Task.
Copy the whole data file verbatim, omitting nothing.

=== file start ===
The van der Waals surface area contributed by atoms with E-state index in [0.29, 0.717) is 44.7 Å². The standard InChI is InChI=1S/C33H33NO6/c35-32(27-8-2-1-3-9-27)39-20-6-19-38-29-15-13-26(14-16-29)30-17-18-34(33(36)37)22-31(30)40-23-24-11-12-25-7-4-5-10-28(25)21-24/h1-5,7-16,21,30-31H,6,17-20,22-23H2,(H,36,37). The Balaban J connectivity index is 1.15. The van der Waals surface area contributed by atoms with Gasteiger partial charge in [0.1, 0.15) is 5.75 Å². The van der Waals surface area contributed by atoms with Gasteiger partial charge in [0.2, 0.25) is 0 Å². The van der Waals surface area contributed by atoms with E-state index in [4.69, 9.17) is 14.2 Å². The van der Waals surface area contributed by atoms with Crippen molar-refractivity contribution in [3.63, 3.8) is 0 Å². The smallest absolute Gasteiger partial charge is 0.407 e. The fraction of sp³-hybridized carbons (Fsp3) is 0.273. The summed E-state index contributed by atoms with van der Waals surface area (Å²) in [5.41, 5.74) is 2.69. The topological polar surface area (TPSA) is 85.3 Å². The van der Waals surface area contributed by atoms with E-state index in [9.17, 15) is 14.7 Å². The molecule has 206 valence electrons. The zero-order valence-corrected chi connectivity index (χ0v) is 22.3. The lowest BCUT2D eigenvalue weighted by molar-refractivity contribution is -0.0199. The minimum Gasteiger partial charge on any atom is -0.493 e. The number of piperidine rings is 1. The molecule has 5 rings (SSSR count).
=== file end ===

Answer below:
The van der Waals surface area contributed by atoms with E-state index in [0.29, 0.717) is 44.7 Å². The standard InChI is InChI=1S/C33H33NO6/c35-32(27-8-2-1-3-9-27)39-20-6-19-38-29-15-13-26(14-16-29)30-17-18-34(33(36)37)22-31(30)40-23-24-11-12-25-7-4-5-10-28(25)21-24/h1-5,7-16,21,30-31H,6,17-20,22-23H2,(H,36,37). The Balaban J connectivity index is 1.15. The van der Waals surface area contributed by atoms with Gasteiger partial charge in [0.1, 0.15) is 5.75 Å². The van der Waals surface area contributed by atoms with Gasteiger partial charge in [0.2, 0.25) is 0 Å². The van der Waals surface area contributed by atoms with E-state index in [4.69, 9.17) is 14.2 Å². The van der Waals surface area contributed by atoms with Crippen molar-refractivity contribution in [3.63, 3.8) is 0 Å². The smallest absolute Gasteiger partial charge is 0.407 e. The fraction of sp³-hybridized carbons (Fsp3) is 0.273. The summed E-state index contributed by atoms with van der Waals surface area (Å²) in [5.41, 5.74) is 2.69. The topological polar surface area (TPSA) is 85.3 Å². The van der Waals surface area contributed by atoms with E-state index in [9.17, 15) is 14.7 Å². The molecule has 206 valence electrons. The zero-order valence-corrected chi connectivity index (χ0v) is 22.3. The lowest BCUT2D eigenvalue weighted by molar-refractivity contribution is -0.0199. The minimum Gasteiger partial charge on any atom is -0.493 e. The number of piperidine rings is 1. The molecule has 5 rings (SSSR count).